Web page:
On one June weekend in Indianapolis, 23 people, including four children, were shot in 18 separate incidents.
That same weekend, the number of homicides in Indianapolis surged above 100 for the year, putting 2023 on pace to be among the most violent in the city’s history.
“Sociologists have a name for what we’re seeing in our society. They call it anomie,” Jay Height, executive director of Shepherd Community Center, said. “It’s about the general feeling that common values and accepted standards have been erased, especially after the pandemic. It helps us understand what’s happening when we see the high level of violence in Indianapolis and other cities.”
Height has witnessed the consequences of violence, both immediate and long term, throughout the 28 years he’s lived and served in ministry on the near Eastside of Indianapolis. One crime in particular – the 2006 murders of Alberto Covarrubias and Emma Valdez and five members of their family in their Hamilton Avenue home – lingers in Height’s memory.
“They were a part of Shepherd, a part of our ministry. Alberto and Emma’s two young sons were in our programs,” Height said. “The murders were devastating for us and our neighbors, and the entire city.”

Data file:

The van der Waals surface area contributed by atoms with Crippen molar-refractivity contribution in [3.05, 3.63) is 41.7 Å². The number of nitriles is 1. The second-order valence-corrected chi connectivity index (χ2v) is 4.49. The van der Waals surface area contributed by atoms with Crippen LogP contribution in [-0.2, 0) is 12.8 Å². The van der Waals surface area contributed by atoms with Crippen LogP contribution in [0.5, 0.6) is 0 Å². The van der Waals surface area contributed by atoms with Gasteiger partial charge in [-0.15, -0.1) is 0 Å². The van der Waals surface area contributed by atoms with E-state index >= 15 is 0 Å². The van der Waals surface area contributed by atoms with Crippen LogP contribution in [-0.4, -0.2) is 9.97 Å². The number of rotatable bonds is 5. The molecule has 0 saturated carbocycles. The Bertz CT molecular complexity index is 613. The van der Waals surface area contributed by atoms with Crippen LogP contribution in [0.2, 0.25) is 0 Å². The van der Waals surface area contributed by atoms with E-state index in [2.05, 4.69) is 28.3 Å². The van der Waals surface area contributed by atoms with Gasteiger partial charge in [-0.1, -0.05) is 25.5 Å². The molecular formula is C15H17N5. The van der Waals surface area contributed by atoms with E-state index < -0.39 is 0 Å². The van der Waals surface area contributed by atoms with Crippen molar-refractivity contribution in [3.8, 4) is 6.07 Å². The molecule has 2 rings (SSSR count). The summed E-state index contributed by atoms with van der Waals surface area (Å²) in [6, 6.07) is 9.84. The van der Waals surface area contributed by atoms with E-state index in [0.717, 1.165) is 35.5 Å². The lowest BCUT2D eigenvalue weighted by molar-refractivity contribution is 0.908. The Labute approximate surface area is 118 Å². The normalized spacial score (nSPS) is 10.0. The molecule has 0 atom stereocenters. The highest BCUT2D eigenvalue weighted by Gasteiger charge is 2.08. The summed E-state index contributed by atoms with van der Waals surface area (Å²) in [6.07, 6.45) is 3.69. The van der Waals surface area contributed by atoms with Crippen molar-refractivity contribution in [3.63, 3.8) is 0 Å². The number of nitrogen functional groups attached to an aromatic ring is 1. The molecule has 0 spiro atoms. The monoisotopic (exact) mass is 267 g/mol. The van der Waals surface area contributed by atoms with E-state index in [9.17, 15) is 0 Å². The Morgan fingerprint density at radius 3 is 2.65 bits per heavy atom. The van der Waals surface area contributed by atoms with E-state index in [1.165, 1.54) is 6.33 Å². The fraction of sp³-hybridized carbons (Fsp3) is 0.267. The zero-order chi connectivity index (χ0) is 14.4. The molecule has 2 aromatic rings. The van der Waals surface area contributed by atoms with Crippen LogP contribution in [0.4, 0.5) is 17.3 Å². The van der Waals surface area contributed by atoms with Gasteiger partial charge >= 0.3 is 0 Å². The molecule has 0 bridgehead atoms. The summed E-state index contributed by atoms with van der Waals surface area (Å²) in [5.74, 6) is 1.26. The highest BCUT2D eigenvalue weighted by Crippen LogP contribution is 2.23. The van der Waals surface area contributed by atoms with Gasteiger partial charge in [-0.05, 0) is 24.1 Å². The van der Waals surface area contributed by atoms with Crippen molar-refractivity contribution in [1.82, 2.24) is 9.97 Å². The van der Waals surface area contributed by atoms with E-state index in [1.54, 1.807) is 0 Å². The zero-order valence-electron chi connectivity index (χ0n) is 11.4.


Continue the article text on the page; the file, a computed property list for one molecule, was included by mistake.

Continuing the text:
One response in the face of such horrific crimes is to pass tougher laws, to arrest more people, and to lock them away in prison for longer sentences. Yet, Height said that approach on its own ultimately won’t stop the violence.
“We have great police officers in our city who are committed to doing all they can to help keep us safe,” Height said. “But they can only do so much. Violence is rooted in a loss of hope.”
Fostering hope is at the heart of Shepherd’s services, including the Shalom Project. The project team includes an Indianapolis police officer, whose salary is paid by Shepherd, and a city paramedic, whose salary is supported in part by Shepherd. Coordinating with Shepherd staff, they build relationships with neighbors, work to deescalate conflicts, provide medical care and other essential services, and nurture trust in the community.
They, in short, plant seeds of hope.
“Reducing violence in Indianapolis and elsewhere comes back to our call to love our neighbors,” Height said. “We reduce violence when we help to feed our neighbors, by mentoring a child, and by walking across the street to offer encouragement.”